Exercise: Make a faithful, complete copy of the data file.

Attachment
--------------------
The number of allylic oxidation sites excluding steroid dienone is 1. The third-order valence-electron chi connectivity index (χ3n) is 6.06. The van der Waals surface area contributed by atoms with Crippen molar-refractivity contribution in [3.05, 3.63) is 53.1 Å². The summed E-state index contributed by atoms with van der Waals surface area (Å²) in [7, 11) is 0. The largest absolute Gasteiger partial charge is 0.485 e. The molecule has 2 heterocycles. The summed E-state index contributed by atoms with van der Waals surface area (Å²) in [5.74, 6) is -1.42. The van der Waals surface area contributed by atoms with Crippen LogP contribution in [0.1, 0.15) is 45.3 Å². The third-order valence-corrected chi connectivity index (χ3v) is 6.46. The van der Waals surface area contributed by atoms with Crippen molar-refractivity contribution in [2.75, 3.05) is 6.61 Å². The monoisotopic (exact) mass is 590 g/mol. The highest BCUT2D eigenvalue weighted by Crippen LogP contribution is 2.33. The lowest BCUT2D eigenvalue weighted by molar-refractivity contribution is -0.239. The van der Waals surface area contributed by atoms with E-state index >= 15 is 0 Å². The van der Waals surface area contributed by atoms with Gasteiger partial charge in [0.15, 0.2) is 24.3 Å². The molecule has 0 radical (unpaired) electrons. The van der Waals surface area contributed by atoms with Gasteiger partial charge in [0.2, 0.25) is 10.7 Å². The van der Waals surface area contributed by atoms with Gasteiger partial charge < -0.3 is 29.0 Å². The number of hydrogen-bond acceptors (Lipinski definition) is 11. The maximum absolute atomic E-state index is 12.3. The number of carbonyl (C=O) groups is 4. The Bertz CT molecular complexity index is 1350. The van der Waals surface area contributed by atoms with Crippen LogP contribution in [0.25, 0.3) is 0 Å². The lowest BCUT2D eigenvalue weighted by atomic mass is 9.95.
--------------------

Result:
The number of allylic oxidation sites excluding steroid dienone is 1. The third-order valence-electron chi connectivity index (χ3n) is 6.06. The van der Waals surface area contributed by atoms with Crippen molar-refractivity contribution in [3.05, 3.63) is 53.1 Å². The summed E-state index contributed by atoms with van der Waals surface area (Å²) in [7, 11) is 0. The largest absolute Gasteiger partial charge is 0.485 e. The molecule has 2 heterocycles. The summed E-state index contributed by atoms with van der Waals surface area (Å²) in [5.74, 6) is -1.42. The van der Waals surface area contributed by atoms with Crippen LogP contribution in [0.1, 0.15) is 45.3 Å². The third-order valence-corrected chi connectivity index (χ3v) is 6.46. The van der Waals surface area contributed by atoms with Crippen molar-refractivity contribution in [2.75, 3.05) is 6.61 Å². The monoisotopic (exact) mass is 590 g/mol. The highest BCUT2D eigenvalue weighted by Crippen LogP contribution is 2.33. The lowest BCUT2D eigenvalue weighted by molar-refractivity contribution is -0.239. The van der Waals surface area contributed by atoms with E-state index >= 15 is 0 Å². The van der Waals surface area contributed by atoms with Gasteiger partial charge in [0.15, 0.2) is 24.3 Å². The molecule has 0 radical (unpaired) electrons. The van der Waals surface area contributed by atoms with Gasteiger partial charge in [0.2, 0.25) is 10.7 Å². The van der Waals surface area contributed by atoms with Gasteiger partial charge < -0.3 is 29.0 Å². The number of hydrogen-bond acceptors (Lipinski definition) is 11. The maximum absolute atomic E-state index is 12.3. The number of carbonyl (C=O) groups is 4. The Bertz CT molecular complexity index is 1350. The van der Waals surface area contributed by atoms with Crippen LogP contribution in [0.25, 0.3) is 0 Å². The lowest BCUT2D eigenvalue weighted by atomic mass is 9.95.